Bing Jin (University of International Business and Economics, Beijing) will be presenting her paper, ‘Chinese Neo-Victorianism’, at 11.30am on Friday, 11 August 2017. The talk will take place in the Cardiff University’s John Percival Building, Room 2.47. Please note the change of time and venue.
Abstract In this lecture, Prof. Bing Jin will offer a complex analysis of the rise, developments and recent trends in the academic study of the neo-Victorian novel in China, with special focus on such authors as A.S. Byatt, John Fowles and Graham Greene. She will also discuss the different assumptions and approaches in contemporary Chinese (Neo)Victorianist scholarship in contrast to that in Britain.(more…)
In the first of an ongoing series of posts, Katherine Mansfield, a second-year doctoral candidate based in Cardiff’s Centre for Editorial and Intertextual Research, introduces her project: Sensationalising the New Woman: Crossing the Boundaries between Sensation and New Woman literature, 1859–1901.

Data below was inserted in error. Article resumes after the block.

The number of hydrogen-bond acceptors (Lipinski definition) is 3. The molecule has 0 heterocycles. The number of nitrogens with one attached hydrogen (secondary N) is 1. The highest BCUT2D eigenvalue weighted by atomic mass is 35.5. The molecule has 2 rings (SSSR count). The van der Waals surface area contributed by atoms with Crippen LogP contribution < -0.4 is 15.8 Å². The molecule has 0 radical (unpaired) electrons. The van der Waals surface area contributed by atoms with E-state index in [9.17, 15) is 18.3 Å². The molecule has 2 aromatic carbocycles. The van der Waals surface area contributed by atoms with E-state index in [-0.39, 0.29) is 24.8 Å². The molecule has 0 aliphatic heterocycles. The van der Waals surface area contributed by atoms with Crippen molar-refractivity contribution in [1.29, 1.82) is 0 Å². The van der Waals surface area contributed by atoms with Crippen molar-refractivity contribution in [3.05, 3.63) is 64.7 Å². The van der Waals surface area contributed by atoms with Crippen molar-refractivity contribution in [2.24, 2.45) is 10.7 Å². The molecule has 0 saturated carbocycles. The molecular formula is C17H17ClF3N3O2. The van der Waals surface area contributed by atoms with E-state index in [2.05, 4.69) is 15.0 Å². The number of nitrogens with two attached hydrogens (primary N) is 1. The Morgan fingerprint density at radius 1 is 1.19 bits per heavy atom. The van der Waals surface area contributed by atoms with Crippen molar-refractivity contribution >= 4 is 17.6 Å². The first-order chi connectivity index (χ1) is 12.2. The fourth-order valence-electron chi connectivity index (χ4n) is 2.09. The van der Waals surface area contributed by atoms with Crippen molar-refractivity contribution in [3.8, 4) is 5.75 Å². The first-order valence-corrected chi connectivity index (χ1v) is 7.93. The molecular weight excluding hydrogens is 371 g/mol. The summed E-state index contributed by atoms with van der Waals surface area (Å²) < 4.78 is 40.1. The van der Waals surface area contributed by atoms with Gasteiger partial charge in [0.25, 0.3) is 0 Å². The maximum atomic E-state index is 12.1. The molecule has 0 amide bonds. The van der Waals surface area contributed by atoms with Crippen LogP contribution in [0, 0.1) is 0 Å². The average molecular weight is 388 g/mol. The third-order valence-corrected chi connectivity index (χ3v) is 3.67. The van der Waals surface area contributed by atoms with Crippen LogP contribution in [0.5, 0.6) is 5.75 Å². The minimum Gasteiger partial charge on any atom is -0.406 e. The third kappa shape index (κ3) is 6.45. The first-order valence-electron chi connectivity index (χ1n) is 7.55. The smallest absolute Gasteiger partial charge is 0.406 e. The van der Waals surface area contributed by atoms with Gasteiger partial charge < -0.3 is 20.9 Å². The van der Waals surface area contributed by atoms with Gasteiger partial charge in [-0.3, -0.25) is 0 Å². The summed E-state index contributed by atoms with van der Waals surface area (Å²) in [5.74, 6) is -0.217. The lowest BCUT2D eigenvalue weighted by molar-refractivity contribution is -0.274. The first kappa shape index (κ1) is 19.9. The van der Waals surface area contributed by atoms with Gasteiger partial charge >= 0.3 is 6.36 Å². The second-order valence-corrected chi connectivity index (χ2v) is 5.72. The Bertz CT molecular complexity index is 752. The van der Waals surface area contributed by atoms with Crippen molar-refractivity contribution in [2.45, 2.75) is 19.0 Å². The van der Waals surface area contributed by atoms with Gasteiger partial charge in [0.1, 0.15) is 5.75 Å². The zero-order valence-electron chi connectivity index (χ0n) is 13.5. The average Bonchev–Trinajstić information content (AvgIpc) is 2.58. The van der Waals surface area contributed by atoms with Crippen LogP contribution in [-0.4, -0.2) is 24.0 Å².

Critical discussion regarding Sensation fiction has tended to focus on the genre itself, examining its main themes, such as the devious and criminal wife, and the bigamy and murder plots; in contrast, New Woman studies has placed the genre in relation to other fin-de-siècle movements, for example decadence and first-wave feminism, but has not paid much attention to links with earlier developments. Equally, the first phase of Sensation and New Woman fiction has remained within strict time boundaries; 1860-1880 for Sensation fiction, and 1880–1900 for New Woman literature. In my PhD project I seek to move beyond these limitations to conceptualise and explore the connections between Sensation and New Woman fiction, investigating the extent to which Sensation literature is a forerunner to the early development of the New Woman novel; and consequently how the two genres blur, or cross, temporal and conceptual boundaries. (more…)